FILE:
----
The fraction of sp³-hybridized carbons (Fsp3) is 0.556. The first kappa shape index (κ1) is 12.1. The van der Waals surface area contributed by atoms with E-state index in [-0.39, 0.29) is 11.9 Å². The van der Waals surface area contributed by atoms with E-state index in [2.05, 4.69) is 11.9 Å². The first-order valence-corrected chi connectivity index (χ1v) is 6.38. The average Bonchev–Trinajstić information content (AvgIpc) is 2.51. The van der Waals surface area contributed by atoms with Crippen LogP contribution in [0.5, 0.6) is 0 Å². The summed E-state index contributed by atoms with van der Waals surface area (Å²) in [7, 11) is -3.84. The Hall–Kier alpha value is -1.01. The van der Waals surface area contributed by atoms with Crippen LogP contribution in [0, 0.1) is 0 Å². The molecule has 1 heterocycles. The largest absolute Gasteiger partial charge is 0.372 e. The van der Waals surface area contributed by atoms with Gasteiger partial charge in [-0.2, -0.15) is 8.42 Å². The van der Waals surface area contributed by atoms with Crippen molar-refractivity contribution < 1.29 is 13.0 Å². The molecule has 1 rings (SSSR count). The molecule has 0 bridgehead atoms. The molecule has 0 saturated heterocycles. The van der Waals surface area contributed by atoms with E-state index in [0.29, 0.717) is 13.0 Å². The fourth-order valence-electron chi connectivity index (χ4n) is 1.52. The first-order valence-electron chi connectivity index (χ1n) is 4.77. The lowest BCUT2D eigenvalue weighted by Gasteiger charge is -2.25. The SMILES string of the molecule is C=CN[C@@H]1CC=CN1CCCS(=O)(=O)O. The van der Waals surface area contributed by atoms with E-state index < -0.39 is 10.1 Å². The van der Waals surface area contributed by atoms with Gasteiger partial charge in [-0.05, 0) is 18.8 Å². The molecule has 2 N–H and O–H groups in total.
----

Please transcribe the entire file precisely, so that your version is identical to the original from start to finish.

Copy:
The fraction of sp³-hybridized carbons (Fsp3) is 0.556. The first kappa shape index (κ1) is 12.1. The van der Waals surface area contributed by atoms with E-state index in [-0.39, 0.29) is 11.9 Å². The van der Waals surface area contributed by atoms with E-state index in [2.05, 4.69) is 11.9 Å². The first-order valence-corrected chi connectivity index (χ1v) is 6.38. The average Bonchev–Trinajstić information content (AvgIpc) is 2.51. The van der Waals surface area contributed by atoms with Crippen LogP contribution in [0.5, 0.6) is 0 Å². The summed E-state index contributed by atoms with van der Waals surface area (Å²) in [7, 11) is -3.84. The Hall–Kier alpha value is -1.01. The van der Waals surface area contributed by atoms with Crippen LogP contribution in [0, 0.1) is 0 Å². The molecule has 1 heterocycles. The largest absolute Gasteiger partial charge is 0.372 e. The van der Waals surface area contributed by atoms with Gasteiger partial charge in [-0.2, -0.15) is 8.42 Å². The van der Waals surface area contributed by atoms with Crippen molar-refractivity contribution < 1.29 is 13.0 Å². The molecule has 1 rings (SSSR count). The molecule has 0 bridgehead atoms. The molecule has 0 saturated heterocycles. The van der Waals surface area contributed by atoms with E-state index in [0.29, 0.717) is 13.0 Å². The fourth-order valence-electron chi connectivity index (χ4n) is 1.52. The first-order valence-electron chi connectivity index (χ1n) is 4.77. The lowest BCUT2D eigenvalue weighted by Gasteiger charge is -2.25. The SMILES string of the molecule is C=CN[C@@H]1CC=CN1CCCS(=O)(=O)O. The van der Waals surface area contributed by atoms with E-state index < -0.39 is 10.1 Å². The van der Waals surface area contributed by atoms with Gasteiger partial charge in [-0.05, 0) is 18.8 Å². The molecule has 2 N–H and O–H groups in total.